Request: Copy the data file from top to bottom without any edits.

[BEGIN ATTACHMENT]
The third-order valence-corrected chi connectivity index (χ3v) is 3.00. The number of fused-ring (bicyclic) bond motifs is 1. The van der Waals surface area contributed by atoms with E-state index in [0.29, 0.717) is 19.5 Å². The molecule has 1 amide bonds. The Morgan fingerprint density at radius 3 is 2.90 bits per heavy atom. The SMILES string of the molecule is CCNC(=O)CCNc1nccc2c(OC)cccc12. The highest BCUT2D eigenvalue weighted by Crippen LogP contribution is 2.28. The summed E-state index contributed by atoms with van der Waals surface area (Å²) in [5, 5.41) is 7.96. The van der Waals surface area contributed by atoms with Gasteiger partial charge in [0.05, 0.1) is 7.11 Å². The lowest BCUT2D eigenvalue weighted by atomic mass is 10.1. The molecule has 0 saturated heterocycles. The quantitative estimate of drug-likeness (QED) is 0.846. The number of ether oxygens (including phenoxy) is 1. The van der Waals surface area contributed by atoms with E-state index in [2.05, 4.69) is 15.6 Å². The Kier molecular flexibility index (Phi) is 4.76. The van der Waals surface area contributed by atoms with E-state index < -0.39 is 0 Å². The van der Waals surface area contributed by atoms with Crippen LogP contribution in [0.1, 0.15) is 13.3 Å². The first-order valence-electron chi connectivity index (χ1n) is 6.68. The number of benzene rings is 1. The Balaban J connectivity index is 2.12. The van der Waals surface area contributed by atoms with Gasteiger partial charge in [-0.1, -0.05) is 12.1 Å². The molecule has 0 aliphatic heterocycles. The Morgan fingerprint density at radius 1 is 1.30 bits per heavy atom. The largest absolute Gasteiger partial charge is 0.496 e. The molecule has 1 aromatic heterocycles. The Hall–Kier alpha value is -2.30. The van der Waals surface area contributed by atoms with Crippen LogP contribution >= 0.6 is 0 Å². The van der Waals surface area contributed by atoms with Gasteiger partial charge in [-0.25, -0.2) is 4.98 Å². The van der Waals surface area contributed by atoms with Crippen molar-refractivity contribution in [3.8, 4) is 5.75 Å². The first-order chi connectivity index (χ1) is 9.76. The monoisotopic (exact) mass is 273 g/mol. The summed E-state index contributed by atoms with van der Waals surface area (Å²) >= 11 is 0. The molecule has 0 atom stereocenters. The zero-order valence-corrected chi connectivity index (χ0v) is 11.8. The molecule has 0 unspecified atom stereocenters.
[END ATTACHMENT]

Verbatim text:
The third-order valence-corrected chi connectivity index (χ3v) is 3.00. The number of fused-ring (bicyclic) bond motifs is 1. The van der Waals surface area contributed by atoms with E-state index in [0.29, 0.717) is 19.5 Å². The molecule has 1 amide bonds. The Morgan fingerprint density at radius 3 is 2.90 bits per heavy atom. The SMILES string of the molecule is CCNC(=O)CCNc1nccc2c(OC)cccc12. The highest BCUT2D eigenvalue weighted by Crippen LogP contribution is 2.28. The summed E-state index contributed by atoms with van der Waals surface area (Å²) in [5, 5.41) is 7.96. The van der Waals surface area contributed by atoms with Gasteiger partial charge in [0.05, 0.1) is 7.11 Å². The lowest BCUT2D eigenvalue weighted by atomic mass is 10.1. The molecule has 0 saturated heterocycles. The quantitative estimate of drug-likeness (QED) is 0.846. The number of ether oxygens (including phenoxy) is 1. The van der Waals surface area contributed by atoms with E-state index in [2.05, 4.69) is 15.6 Å². The Kier molecular flexibility index (Phi) is 4.76. The van der Waals surface area contributed by atoms with E-state index < -0.39 is 0 Å². The van der Waals surface area contributed by atoms with Crippen LogP contribution in [0.1, 0.15) is 13.3 Å². The first-order valence-electron chi connectivity index (χ1n) is 6.68. The number of benzene rings is 1. The Balaban J connectivity index is 2.12. The van der Waals surface area contributed by atoms with Gasteiger partial charge in [-0.1, -0.05) is 12.1 Å². The molecule has 0 aliphatic heterocycles. The Morgan fingerprint density at radius 1 is 1.30 bits per heavy atom. The largest absolute Gasteiger partial charge is 0.496 e. The molecule has 1 aromatic heterocycles. The Hall–Kier alpha value is -2.30. The van der Waals surface area contributed by atoms with Crippen LogP contribution >= 0.6 is 0 Å². The van der Waals surface area contributed by atoms with Gasteiger partial charge in [-0.25, -0.2) is 4.98 Å². The van der Waals surface area contributed by atoms with Crippen molar-refractivity contribution in [3.8, 4) is 5.75 Å². The first-order chi connectivity index (χ1) is 9.76. The monoisotopic (exact) mass is 273 g/mol. The summed E-state index contributed by atoms with van der Waals surface area (Å²) >= 11 is 0. The molecule has 0 atom stereocenters. The zero-order valence-corrected chi connectivity index (χ0v) is 11.8. The molecule has 0 unspecified atom stereocenters.